Gold Mining in Burkina Faso Becomes Increasingly Dangerous
Burkina Faso is the fastest growing producer of gold in Africa. While informal mining is estimated to employ and indirectly support about 3 million people, large-scale commercial mining by foreign companies brought in $300 million of revenue for the government in 2018. But as groups linked to Islamic State, al-Qaida and bandits have stepped up attacks on miners, extracting gold is seen as increasingly dangerous. Since August, there have been two attacks on convoys belonging to iamgold, a company headquartered in Canada, and another one on a convoy owned by Endeavour Mining, headquartered in the Cayman Islands. The attacks left six dead. ‘Salam,’ whose identity we also have protected, survived an assault on a mining convoy on the same route in 2019. He played dead as terrorists killed 40 of his colleagues. He now works for a different company, but said that many of his colleagues are wary of the mines. They no longer want to take the convoys along the road to the mine, because it has become too dangerous. He says that after the last attack military police were able to kill two terrorists. “The terrorists are going to want revenge. They are going to want revenge,” he said. In recent weeks, mining companies in Burkina Faso have begun transporting local employees to mines by air instead of by road. Previously, only foreign staff flew to the mines. But some logistics still must be done by road. VOA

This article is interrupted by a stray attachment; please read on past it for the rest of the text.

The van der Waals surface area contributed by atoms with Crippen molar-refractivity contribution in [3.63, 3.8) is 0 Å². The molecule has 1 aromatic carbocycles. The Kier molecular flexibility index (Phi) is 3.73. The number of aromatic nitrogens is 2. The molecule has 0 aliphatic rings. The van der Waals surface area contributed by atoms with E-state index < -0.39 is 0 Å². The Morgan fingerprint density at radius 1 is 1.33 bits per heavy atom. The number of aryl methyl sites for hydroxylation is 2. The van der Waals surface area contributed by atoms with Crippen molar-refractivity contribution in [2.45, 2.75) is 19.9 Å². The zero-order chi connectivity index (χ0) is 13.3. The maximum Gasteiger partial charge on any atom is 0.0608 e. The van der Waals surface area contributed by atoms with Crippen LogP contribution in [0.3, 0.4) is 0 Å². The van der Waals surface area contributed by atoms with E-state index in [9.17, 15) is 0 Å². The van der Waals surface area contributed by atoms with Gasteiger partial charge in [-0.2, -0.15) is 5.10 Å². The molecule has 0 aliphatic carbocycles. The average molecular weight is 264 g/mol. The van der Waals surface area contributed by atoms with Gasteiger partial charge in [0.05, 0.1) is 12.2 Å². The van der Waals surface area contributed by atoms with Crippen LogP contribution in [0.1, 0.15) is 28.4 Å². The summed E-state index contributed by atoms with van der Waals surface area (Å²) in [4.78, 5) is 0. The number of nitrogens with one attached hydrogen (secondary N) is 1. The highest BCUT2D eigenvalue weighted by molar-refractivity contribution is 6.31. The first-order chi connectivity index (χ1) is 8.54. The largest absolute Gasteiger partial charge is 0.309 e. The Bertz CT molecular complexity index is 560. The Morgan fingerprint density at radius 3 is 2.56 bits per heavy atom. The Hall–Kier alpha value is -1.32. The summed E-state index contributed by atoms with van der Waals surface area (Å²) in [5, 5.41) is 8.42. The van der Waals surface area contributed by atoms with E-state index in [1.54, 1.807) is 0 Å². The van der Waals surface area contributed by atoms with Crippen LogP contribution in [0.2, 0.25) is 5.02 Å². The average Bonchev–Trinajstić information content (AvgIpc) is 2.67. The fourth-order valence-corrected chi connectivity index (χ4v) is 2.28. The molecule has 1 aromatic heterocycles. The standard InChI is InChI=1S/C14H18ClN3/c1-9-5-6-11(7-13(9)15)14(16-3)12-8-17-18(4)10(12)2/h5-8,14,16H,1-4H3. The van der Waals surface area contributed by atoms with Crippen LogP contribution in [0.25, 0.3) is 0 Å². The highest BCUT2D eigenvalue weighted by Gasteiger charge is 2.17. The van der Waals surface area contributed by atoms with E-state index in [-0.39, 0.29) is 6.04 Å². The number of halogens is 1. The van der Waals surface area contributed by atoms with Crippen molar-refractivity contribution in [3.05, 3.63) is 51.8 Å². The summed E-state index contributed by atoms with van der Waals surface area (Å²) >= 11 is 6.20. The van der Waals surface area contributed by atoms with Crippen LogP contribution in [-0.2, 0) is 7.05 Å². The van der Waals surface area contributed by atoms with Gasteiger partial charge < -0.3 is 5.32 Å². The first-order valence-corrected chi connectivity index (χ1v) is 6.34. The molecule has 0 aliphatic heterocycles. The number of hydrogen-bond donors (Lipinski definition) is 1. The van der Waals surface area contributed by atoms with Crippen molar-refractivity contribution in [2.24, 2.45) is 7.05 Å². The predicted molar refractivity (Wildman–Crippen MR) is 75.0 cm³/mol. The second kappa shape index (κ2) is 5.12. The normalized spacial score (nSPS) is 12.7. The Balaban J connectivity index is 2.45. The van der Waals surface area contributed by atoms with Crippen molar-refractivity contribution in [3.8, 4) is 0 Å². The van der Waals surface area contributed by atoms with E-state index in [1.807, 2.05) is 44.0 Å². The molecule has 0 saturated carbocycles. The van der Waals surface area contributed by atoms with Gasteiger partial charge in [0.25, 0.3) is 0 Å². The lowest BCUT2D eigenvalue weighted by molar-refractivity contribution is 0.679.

Malawian Campaigner Makes History as Country’s First Elected MP with Albinism
The first Malawian with albinism to become an elected MP took his seat in the new parliament on Monday, making history in the southern African country. It also marks a significant milestone in a continent where people with the hereditary lack of pigmentation in the skin, hair and eyes face severe discrimination and physical attacks. Overstone Kondowe, the 42-year-old son of a teacher, grew up in a village without any help to ease the pain in his sun-sensitive skin or glasses to aid his poor eyesight. … Kondowe, a former president of Malawi’s Association of People with Albinism (APAM), said that although attacks for body parts had been reduced, thanks to a handful of high-profile prosecutions, there was still a long way to go. “As a country, we’ve conducted six investigations and these investigations have failed to nail down the market. “I can say that we’re still on the right track because we have not given up but still continue with the investigations. It’s a criminal syndicate and it’s a hidden market and is difficult to track. “We need more expertise, time and support from communities and investigators to track,” Kondowe added. “There is going to be a time that we’re going to make a breakthrough.” The Guardian

Climate Change Threatens Livelihoods in Somalia